The biggest concern of any traveler is their safety and health while traveling. The hospitality industry, and hotel management is also concerned about the safety, security and health issues affecting guests, potential guests and employees. The tourism sector, comprises of mainly hotels, restaurants, cafes and bars, tour operators, attractions, camping grounds, canteens and catering, events and conferences , and it is one of the principal contributors to; income, employment, foreign exchange and economic growth, in the Caribbean. The sector is vulnerable to health, security and environmental challenges. Health, safety and environment issues pose serious threats and play a major role in tourism destination management, as these significantly influence the quality, competitiveness and sustainability of the tourism industry.
Threats to their safety are inclusive of food and water-borne illnesses (FBD, enteric diarrheal diseases and outbreaks such as SARs, H1N1 and Chikungunya, (CAREC, 2014). Other safety issues include increasing crime and violence, accidents and injuries; depleting natural resources for example water (droughts), environmental degradation and serious deficiencies in environmental sanitation and safety. For example, according to CARPHA, 2014, between the years 2000-2005, they were fifty-six (56) food-borne illnesses from hotels in 14 islands, affecting up to 2,600 guests causing an approximate loss of US$250 million. In 2012 a Norovirus outbreak (the winter vomiting bug) led to the closure of a hotel causing a US$17 million loss, to that hotel (Carpha,2014).
Non-communicable diseases affecting the tourism workforce in the Caribbean are strokes, cancer, diabetes, heart disease and obesity; caused by, poor diets; physical inactivity; harmful use of alcohol/tobacco and substance abuse. Increasing avoidable health costs over the years have also increased the incidence / impact of HIV/AIDS and the health of the tourism workforce in general. These are largely preventable through good systems of monitoring and response, changes in diet and lifestyle and training in food, safety and environmental management. Crisis such as these can and should be managed effectively in order to reduce economic damage and job losses leading to closures of attractions and or hotels. As a result of these trends the Caribbean Public Health Agency saw the need to create a regional tourism and health program and therefore joined forces with the Caribbean Tourism Organization.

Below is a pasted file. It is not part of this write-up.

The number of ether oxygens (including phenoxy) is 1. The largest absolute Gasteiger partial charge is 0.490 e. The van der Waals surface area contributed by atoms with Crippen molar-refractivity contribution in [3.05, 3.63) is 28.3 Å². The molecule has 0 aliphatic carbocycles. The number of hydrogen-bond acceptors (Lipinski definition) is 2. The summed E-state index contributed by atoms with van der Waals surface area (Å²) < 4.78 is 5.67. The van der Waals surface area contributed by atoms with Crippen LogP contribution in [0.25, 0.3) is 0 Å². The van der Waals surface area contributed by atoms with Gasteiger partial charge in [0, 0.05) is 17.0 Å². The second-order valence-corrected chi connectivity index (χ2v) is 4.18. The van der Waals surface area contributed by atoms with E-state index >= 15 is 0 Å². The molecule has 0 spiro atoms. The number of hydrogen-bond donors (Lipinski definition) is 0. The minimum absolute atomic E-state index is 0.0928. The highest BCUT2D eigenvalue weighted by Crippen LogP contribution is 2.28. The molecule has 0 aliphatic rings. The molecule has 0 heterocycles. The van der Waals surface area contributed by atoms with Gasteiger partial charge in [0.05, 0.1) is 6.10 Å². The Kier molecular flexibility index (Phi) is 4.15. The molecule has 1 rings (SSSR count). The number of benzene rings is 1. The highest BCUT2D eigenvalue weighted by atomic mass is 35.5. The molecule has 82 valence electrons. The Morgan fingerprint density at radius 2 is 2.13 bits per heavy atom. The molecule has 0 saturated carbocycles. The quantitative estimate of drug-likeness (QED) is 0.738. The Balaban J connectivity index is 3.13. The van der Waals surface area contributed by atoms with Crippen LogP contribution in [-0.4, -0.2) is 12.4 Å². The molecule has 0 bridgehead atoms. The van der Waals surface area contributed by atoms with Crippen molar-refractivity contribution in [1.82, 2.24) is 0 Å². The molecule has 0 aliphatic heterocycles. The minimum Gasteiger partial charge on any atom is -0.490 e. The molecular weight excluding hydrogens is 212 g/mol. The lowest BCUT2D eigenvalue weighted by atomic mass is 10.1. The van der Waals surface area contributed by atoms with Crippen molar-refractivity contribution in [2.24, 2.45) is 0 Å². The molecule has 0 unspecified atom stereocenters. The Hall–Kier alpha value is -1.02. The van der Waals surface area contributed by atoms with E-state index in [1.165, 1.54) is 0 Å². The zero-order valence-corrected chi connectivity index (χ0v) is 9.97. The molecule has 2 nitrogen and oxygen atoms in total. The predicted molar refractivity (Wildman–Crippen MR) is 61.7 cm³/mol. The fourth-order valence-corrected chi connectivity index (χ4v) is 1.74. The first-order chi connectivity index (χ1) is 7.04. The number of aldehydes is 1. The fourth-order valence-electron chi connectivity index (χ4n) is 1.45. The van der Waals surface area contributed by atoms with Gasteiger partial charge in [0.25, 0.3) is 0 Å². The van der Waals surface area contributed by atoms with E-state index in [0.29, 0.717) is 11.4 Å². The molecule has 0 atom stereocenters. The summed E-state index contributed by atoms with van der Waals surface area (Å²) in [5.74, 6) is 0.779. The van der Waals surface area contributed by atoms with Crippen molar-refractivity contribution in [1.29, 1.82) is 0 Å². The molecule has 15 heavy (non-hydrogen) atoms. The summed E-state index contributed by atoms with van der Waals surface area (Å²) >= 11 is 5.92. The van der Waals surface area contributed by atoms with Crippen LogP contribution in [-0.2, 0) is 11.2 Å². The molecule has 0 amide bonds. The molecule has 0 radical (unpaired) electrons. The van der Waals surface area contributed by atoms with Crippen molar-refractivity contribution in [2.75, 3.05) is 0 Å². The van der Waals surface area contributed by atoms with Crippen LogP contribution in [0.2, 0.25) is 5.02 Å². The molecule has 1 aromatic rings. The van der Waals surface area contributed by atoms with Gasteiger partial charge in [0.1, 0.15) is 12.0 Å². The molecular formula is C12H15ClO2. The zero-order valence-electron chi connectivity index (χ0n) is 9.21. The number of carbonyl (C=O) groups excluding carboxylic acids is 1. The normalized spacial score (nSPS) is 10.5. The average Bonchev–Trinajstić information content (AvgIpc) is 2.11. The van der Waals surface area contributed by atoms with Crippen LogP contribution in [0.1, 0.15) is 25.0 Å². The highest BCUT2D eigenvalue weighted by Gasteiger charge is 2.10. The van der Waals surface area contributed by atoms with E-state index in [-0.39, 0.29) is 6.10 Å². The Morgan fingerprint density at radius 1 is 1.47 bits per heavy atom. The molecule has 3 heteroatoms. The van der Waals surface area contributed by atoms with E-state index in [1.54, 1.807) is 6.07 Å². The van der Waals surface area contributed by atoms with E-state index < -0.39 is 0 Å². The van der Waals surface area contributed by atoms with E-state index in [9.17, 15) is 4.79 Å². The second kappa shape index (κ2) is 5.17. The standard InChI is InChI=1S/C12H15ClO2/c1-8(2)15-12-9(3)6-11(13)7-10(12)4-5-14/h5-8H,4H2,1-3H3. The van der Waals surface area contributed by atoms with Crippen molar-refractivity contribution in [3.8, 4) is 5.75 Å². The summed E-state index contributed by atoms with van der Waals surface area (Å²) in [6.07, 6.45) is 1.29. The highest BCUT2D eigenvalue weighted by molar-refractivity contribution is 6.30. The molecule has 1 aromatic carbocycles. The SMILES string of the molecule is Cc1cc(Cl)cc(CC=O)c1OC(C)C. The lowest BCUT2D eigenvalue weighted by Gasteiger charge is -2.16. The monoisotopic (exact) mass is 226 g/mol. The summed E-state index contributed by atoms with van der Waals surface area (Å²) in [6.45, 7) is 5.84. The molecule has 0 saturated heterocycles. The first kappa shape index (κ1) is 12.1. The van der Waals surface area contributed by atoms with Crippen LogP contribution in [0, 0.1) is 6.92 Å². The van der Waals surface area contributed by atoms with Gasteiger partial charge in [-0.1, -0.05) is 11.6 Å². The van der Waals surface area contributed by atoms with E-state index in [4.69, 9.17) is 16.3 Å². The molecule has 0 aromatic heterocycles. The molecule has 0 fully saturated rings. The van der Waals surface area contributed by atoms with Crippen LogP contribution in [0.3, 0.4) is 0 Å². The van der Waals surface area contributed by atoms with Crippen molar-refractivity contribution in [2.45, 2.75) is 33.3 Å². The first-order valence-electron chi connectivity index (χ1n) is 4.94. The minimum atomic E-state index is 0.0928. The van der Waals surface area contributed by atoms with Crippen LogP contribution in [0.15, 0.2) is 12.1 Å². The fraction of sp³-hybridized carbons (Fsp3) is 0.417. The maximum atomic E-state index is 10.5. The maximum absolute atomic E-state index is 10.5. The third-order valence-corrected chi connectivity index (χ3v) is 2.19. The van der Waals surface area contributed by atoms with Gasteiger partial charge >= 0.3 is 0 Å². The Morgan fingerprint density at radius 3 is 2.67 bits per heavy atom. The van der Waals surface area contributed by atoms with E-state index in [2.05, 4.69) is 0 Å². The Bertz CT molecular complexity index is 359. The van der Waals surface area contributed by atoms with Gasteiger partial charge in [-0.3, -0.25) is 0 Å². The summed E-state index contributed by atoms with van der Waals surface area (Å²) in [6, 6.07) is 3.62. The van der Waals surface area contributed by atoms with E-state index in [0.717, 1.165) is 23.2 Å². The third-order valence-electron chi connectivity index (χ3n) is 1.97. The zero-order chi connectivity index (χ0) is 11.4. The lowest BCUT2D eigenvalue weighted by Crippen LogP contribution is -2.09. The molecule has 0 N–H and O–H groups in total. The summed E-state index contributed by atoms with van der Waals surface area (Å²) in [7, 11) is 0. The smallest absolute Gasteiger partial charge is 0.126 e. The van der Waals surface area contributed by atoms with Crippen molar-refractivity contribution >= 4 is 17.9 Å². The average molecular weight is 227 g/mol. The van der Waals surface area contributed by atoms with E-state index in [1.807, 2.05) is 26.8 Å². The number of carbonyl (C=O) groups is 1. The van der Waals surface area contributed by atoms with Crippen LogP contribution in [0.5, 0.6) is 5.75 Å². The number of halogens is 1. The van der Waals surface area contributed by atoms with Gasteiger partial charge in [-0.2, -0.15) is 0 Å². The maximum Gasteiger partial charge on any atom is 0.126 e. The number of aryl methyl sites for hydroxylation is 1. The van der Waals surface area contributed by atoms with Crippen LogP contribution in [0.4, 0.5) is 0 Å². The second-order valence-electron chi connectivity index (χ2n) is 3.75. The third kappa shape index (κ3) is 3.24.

Through a Memorandum of Understanding established on the 5th June 2014 the Caribbean Tourism Organization (C.T.O), and the Caribbean Public Health Agency (CARPHA) partnered for an initial two year period to promote health and safety protocols and practices in the tourism workplace in the Caribbean region, CARPHA and C.T.O are the two premier regional agencies for public health and tourism respectively in the Caribbean mandated by Caribbean governments to promote and protect the health of the Caribbean and to develop, in a sustainable manner, Caribbean tourism respectively.(www.onecaribbean.org, 2014) This collaboration is meant to ‘build the platform for addressing health and tourism issues though regional collective action’,(www.carpha.org , 2014) and is forecast by the Project Manager of Health and Tourism at CARPHA Dr Lisa Indar to take 3- 4 years to complete.
These agencies have seen the need to address these issues however, the private sector namely hotels and resorts continue to focus on their botttom line- their profits. Government and Private sector need to work together to contribute to improving safety and security and to reducing possible health risks for their guests.